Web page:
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Access denied: FAA withholds weather information from pilotsAccess denied: FAA withholds weather information from pilots

AOPA, aviation groups fight backAOPA, aviation groups fight back

AOPA and 13 other aviation and state organizations are continuing the fight to give pilots access to hundreds of weather observation systems already in operation.

A Cirrus SR20 GTS in flight. Photo by Chris Rose.

In August 2017, AOPA and the 13 organizations sent a letter to the FAA asking the agency to remove the technical requirement that non-federal weather stations be AWOS-III equipped or better to be included in Weather Message Switching Center Replacement (WMSCR). The groups also asked for the establishment of a new VFR weather station standard to allow fewer maintenance visits and reduce operational costs.

In the letter, the groups argued that the FAA’s current system in place is restrictive, burdensome, and cost prohibitive. According to the FAA, weather observations officially provided to users must be AWOS-III systems or better and initially FAA certified, undergo annual FAA recertification, and receive a minimum of three maintenance visits per year.

Such strict standards on WMSCR are a barrier to VFR operators having access to weather, leaving pilots deprived of critical flight information.

“The industry strongly disagrees with the FAA’s stance on this issue. Denying pilots access to these necessary weather observation systems threatens safety and we ask the FAA to reconsider its archaic policies so that pilots can make better flying decisions,” the group stated in the 2017 letter.

The FAA responded with a letter denying the request.

Following the denial, AOPA and the 13 groups issued a joint statement speaking out against the FAA’s decision. The group’s said, “There are hundreds of weather observations systems in operation but unavailable to the pilots who need them. We ask the FAA to reconsider denying pilots access to this valid and useful weather information.”

Many GA aircraft including air ambulance services and a significant number of commercial operators fly under visual flight rules, making the lack of surface observations a widespread safety issue. These aircraft need to know they can maintain the requisite cloud clearance and visibility to complete their mission but are unable to do so under current policy.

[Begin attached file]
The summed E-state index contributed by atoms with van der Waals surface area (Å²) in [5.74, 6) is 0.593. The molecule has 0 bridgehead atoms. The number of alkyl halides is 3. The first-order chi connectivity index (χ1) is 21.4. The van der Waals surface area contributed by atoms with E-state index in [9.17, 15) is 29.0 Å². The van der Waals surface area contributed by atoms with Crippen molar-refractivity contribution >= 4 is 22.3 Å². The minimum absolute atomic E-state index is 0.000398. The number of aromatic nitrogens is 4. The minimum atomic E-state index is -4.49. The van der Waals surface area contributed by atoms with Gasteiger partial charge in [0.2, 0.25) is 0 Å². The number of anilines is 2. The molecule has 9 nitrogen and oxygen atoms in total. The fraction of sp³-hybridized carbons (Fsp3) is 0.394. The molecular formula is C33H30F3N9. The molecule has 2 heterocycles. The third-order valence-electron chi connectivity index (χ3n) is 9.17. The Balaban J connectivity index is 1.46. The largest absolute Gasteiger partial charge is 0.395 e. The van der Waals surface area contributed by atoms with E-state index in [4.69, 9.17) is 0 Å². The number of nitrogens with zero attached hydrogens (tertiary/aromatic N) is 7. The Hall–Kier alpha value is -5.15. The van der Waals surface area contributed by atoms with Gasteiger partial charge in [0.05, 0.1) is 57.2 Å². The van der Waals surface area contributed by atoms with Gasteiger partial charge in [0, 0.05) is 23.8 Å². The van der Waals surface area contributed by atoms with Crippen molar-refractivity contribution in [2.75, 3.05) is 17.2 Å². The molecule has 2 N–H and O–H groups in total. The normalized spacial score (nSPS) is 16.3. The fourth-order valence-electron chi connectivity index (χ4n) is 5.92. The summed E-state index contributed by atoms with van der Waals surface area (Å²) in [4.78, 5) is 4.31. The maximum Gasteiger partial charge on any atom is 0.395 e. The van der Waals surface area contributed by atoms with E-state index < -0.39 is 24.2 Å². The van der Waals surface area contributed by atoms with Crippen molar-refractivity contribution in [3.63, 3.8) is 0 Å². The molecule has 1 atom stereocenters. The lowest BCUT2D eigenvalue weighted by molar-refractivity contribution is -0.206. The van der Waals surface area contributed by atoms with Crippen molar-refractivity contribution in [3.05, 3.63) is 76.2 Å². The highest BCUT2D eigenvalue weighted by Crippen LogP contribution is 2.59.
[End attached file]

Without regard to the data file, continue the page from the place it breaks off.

Unfortunately, unintentional VFR into instrument meteorological conditions is a leading cause of GA fatalities and the leading cause of weather-related accidents. AOPA and the 13 other aviation and state organizations argue that incorporating more weather systems assisting GA pilots with no-go decisions could prevent accidents and save lives.

The groups also pointed out that other countries have managed to successfully implement alternative weather dissemination standards and asked that the FAA do the same.

AOPA will continue to work this issue to convince the FAA to reconsider. The other organizations that joined AOPA in signing the statement include Air Medical Operators Association, Alaska Airmen Association, Association of Air Medical Services, Association of Critical Care Transport, Colorado Division of Aeronautics, Experimental Aircraft Association, General Aviation Manufactures Association, Helicopter Association International, National Association of State Aviation Officials, National EMS Pilots Association, United States Helicopter Safety Team Infrastructure Work Group, Utah Business Aviation Association, and Utah Division of Aeronautics.

Amelia Walsh

Communications Coordinator
AOPA Communications Coordinator Amelia Walsh joined AOPA in 2017. Named after the famous aviatrix, she comes from a family of pilots and is currently working on her pilot certificate.
Topics: Advocacy, Pilot Weather Briefing Services, Weather

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